In the French city of Montpellier, Thomas Pallot frets that his future now seems tainted. He is only 25 years old and recently embarked on a career as computer technician. But for the last two years, he has been unemployed.
Pallot has a diploma from an advanced vocational school, a credential that might have once inoculated him from this fate. Today that degree merely places him amid the teeming ranks of a so-called Lost Generation: He is one of millions of young people worldwide who have emerged from college with diplomas only to fall into joblessness and its attendant hardships — financial trouble, despair and a nebulous sense of having lost their way.
“To grow as a person, you have to have a job,” Pallot tells Le Huffington Post, speaking as if this were self-evident. “Before, I talked about my work with the people close to me, and now I have nothing to talk about.”
In many countries, youth employment is understood as a pressing domestic issue. But the proper lens is global: From Europe to North America to the Middle East, unemployment among young people has swelled into a veritable epidemic, one that threatens economic growth and social stability in dozens of countries for decades to come. Worldwide, some 75 million workers under age 25 were jobless last year,according to the International Labour Office, an increase of more than 4 million compared to 2007.
The crisis is altering family dynamics, as parents find themselves caring for grown children and as unemployed young people defer starting their own families. It is reinforcing austerity, as governments struggle to finance unemployment benefits and large numbers of would-be young consumers find themselves hunkering down in joblessness. Above all, it is assailing the psyches of young people who have been told that education is the pathway to a more prosperous life only to find that their degrees are no antidote to a bleak job market.
“Youth unemployment is dramatic,” according to José María Aznar, the former prime minister of Spain, who spoke at a recent conference in New York. Fifty-six percent of would-be Spanish workers under 25 are jobless. “It’s jeopardizing the opportunities for future prosperity and growth.”
The profound shortage of working opportunities for young people around the globe is largely the result of the synchronized financial crisis that emerged in the United States and then spread to Europe, generating economic strains on virtually every shore. Youth unemployment now holds the potential to exacerbate deep-seated social and political tensions while yielding new conflicts in an age of scarcity.
The Huffington Post has deployed its global resources in an effort to capture the scope of this crisis and its many permutations, forging a collective report drawn from newsrooms at international editions in seven countries. This story is intended as the beginning of a sustained conversation about the consequences of youth unemployment, examining the pitfalls and also possible ways out. Future stories will spotlight programs that may yield improvements, as well as the entrepreneurial spirit that is emerging as young people confront pressure to make their own opportunities.
This report focuses on an affected group of particular importance: those who managed to graduate from college yet still find themselves jobless. The costs of this disappointment are crushing for the young graduates themselves, particularly those bearing student loan debt. But it’s society that bears the full costs: From the United States to Spain, experts warn that the side-lining of millions of would-be consumers is placing a substantial drag on economic growth, diminishing prosperity for all.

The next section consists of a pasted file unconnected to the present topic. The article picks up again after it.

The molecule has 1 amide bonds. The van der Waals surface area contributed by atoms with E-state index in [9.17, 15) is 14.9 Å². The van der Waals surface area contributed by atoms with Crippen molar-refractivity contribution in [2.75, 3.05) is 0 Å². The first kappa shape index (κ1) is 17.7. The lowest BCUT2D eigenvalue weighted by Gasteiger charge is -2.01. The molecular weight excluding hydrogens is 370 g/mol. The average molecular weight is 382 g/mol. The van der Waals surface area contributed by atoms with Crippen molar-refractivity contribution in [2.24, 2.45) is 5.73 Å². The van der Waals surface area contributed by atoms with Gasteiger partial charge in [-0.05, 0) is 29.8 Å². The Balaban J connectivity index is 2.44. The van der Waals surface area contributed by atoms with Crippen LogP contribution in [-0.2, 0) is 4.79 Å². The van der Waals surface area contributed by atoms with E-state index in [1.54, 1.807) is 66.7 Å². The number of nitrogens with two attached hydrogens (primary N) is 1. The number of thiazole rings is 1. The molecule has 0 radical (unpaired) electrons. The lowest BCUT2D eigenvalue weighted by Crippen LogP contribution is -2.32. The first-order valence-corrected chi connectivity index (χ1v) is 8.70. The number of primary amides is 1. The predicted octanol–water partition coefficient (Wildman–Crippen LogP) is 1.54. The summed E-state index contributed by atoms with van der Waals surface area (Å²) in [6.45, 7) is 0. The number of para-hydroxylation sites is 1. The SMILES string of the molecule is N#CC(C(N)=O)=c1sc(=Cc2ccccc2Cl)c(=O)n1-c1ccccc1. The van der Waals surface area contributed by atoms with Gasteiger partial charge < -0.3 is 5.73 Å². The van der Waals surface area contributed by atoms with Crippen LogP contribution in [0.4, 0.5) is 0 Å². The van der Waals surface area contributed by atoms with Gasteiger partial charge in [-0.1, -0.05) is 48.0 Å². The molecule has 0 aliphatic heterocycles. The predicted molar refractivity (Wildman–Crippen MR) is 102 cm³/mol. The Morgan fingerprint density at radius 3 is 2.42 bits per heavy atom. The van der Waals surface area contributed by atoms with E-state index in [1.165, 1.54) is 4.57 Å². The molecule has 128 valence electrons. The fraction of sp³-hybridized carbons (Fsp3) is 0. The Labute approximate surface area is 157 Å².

In the United States, in the Pacific Northwest city of Portland, Oregon, 23-year-old Brette Jackson grapples with downgraded expectations. She and her parents accepted $50,000 in debt as the price of a program that gained her a degree in fashion design. It was supposed be the launchpad of a rewarding career. Instead, she’s subsisting on her latest part-time job — manning a supermarket deli counter — while relying on government-furnished food stamps.
“I don’t think the economy is going to be able to continue to function as it has been, with this becoming the norm,” she tells The Huffington Post. “It used to be that college graduates were the ones who were buying new cars and new homes, taking out mortgages. Now it’s completely reversed itself, and we can’t afford to do those things any more.”
Six years have passed since Italy’s then-Minister of Economy Tommaso Padoa-Schioppa provoked a controversy by speaking of the “bamboccioni,” or “big babies,” affixing a label to the many young Italians forced to remain at home with their parents. Today, some 40 percent of Italian workers under 30 are unemployed, according to recent data, a level roughly double that of five years ago.
“I’m laughing, but I should be crying,” says Luciana Di Virgilio, a 27-year-old Italian industrial designer. “In our trade journals, it’s common to read the phrase ‘young designer.’ And then you see they’re writing about nearly 50-year-old men and women. Here you’re still considered young at 30, whereas in the rest of Europe 23- and 24-year-olds are already independent, and often in positions of responsibility.”
In Almeria, a city on the Spanish Mediterranean, 21-year-old Marta Mullor struggles to accept that she still lives with her parents, even after completing her college degree in translation and interpretation. Since graduating in June, she has applied for some 75 jobs per week, she says, while receiving a disheartening number of responses: zero.